The two top vote-getters in Afghanistan’s presidential election alleged widespread fraud and other irregularities in the April 5 vote, with the leading contender saying he could still emerge as victor without a runoff once all the complaints are adjudicated. Former Foreign Minister Abdullah Abdullah, President Hamid Karzai’s main rival in the 2009 election, is leading with 44.9% of the vote, according to preliminary results released by the Independent Election Commission on Saturday. His nearest opponent, former Finance Minister Ashraf Ghani, received 31.5%. If these preliminary results hold and Mr. Abdullah doesn’t manage to cross the 50% mark once all the fraud allegations are examined, a runoff between the two men is expected to be held in early June. Mr. Abdullah rejected that prospect, and said on Sunday he believes he will emerge with an absolute majority if his complaints are properly addressed. “Nobody can claim that the election has gone or will go to the second round,” he said. “Our assessment and our documents clearly show a victory for our team.”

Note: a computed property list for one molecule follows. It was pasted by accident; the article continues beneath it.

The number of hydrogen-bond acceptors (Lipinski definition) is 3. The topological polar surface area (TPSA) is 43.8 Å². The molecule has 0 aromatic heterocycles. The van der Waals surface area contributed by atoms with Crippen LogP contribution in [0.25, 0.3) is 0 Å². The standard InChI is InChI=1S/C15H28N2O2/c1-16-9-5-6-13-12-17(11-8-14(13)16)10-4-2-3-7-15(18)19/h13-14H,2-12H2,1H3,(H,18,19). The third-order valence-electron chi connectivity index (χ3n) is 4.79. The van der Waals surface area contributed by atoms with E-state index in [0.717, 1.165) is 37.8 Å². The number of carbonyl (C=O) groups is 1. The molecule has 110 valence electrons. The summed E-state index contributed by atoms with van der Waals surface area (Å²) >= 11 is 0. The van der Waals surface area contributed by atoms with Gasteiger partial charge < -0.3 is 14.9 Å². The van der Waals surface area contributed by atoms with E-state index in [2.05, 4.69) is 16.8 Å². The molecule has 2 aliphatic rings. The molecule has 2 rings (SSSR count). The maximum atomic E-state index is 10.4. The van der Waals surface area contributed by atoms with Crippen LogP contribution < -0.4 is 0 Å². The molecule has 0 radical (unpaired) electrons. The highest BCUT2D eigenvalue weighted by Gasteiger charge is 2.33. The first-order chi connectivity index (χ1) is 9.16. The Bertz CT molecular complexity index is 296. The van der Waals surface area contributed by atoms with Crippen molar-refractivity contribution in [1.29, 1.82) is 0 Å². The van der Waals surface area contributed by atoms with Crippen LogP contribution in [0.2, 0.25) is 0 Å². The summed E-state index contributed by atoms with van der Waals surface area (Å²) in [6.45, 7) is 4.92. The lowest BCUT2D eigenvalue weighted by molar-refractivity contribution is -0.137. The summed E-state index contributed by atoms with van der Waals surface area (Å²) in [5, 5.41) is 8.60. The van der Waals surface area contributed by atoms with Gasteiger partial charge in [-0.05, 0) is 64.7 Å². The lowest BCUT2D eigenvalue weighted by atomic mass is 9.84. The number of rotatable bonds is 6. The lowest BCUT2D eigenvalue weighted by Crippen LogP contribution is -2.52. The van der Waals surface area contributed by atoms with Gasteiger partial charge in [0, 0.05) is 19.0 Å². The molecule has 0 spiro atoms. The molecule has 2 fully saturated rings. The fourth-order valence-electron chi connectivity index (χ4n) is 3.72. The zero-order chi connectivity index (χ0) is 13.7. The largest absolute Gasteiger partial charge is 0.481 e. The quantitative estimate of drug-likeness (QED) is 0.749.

Mr. Abdullah said that fraud, a shortage of ballots in parts of the country on election day, and the exclusion of hundreds of thousands of votes from the counting process have influenced the IEC’s tally. “We have done our best to respect and defend the votes of the Afghan people,” said IEC Chairman Yusuf Nuristani.
President Hamid Karzai wasn’t allowed to run in the election, having already served two terms. His successor faces a challenging mandate: to maintain security as U.S.-led troops leave at the end of the year while trying to reach a peace deal with the Taliban insurgency.
If elected, Messrs. Abdullah and Ghani have both said they would immediately sign a long-term security deal with Washington. Mr. Karzai has refused to sign a bilateral security agreement that would allow a small number of U.S. troops focused on counterterrorism and on training Afghan forces to stay in Afghanistan after December 2014, when the current mission ends.